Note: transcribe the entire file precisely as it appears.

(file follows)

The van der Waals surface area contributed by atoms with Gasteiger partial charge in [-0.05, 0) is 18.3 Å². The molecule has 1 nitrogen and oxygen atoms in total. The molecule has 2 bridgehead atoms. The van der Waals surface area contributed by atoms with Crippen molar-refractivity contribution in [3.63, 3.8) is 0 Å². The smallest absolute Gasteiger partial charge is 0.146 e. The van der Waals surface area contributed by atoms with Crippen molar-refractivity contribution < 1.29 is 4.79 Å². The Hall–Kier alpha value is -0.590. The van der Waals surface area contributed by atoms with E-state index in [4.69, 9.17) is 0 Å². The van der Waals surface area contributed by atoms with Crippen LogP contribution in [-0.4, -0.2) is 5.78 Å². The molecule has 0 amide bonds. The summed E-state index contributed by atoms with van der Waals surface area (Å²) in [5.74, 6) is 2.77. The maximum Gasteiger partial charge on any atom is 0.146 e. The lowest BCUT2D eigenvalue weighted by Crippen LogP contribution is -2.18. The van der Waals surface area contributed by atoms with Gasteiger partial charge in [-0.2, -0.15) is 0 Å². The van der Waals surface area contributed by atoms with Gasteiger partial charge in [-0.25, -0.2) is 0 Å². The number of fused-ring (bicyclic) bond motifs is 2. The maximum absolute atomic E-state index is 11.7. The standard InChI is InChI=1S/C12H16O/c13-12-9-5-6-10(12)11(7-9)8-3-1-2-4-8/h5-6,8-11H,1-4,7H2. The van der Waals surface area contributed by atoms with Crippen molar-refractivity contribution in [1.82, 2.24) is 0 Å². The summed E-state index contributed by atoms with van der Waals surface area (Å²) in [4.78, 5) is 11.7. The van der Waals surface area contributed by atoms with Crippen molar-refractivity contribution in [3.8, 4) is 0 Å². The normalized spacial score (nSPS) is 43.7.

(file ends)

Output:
The van der Waals surface area contributed by atoms with Gasteiger partial charge in [-0.05, 0) is 18.3 Å². The molecule has 1 nitrogen and oxygen atoms in total. The molecule has 2 bridgehead atoms. The van der Waals surface area contributed by atoms with Crippen molar-refractivity contribution in [3.63, 3.8) is 0 Å². The smallest absolute Gasteiger partial charge is 0.146 e. The van der Waals surface area contributed by atoms with Crippen molar-refractivity contribution < 1.29 is 4.79 Å². The Hall–Kier alpha value is -0.590. The van der Waals surface area contributed by atoms with E-state index in [4.69, 9.17) is 0 Å². The van der Waals surface area contributed by atoms with Crippen LogP contribution in [-0.4, -0.2) is 5.78 Å². The molecule has 0 amide bonds. The summed E-state index contributed by atoms with van der Waals surface area (Å²) in [5.74, 6) is 2.77. The maximum Gasteiger partial charge on any atom is 0.146 e. The lowest BCUT2D eigenvalue weighted by Crippen LogP contribution is -2.18. The van der Waals surface area contributed by atoms with Gasteiger partial charge in [-0.2, -0.15) is 0 Å². The van der Waals surface area contributed by atoms with Gasteiger partial charge in [-0.25, -0.2) is 0 Å². The number of fused-ring (bicyclic) bond motifs is 2. The maximum absolute atomic E-state index is 11.7. The standard InChI is InChI=1S/C12H16O/c13-12-9-5-6-10(12)11(7-9)8-3-1-2-4-8/h5-6,8-11H,1-4,7H2. The van der Waals surface area contributed by atoms with Crippen molar-refractivity contribution in [1.82, 2.24) is 0 Å². The summed E-state index contributed by atoms with van der Waals surface area (Å²) in [4.78, 5) is 11.7. The van der Waals surface area contributed by atoms with Crippen molar-refractivity contribution in [3.8, 4) is 0 Å². The normalized spacial score (nSPS) is 43.7.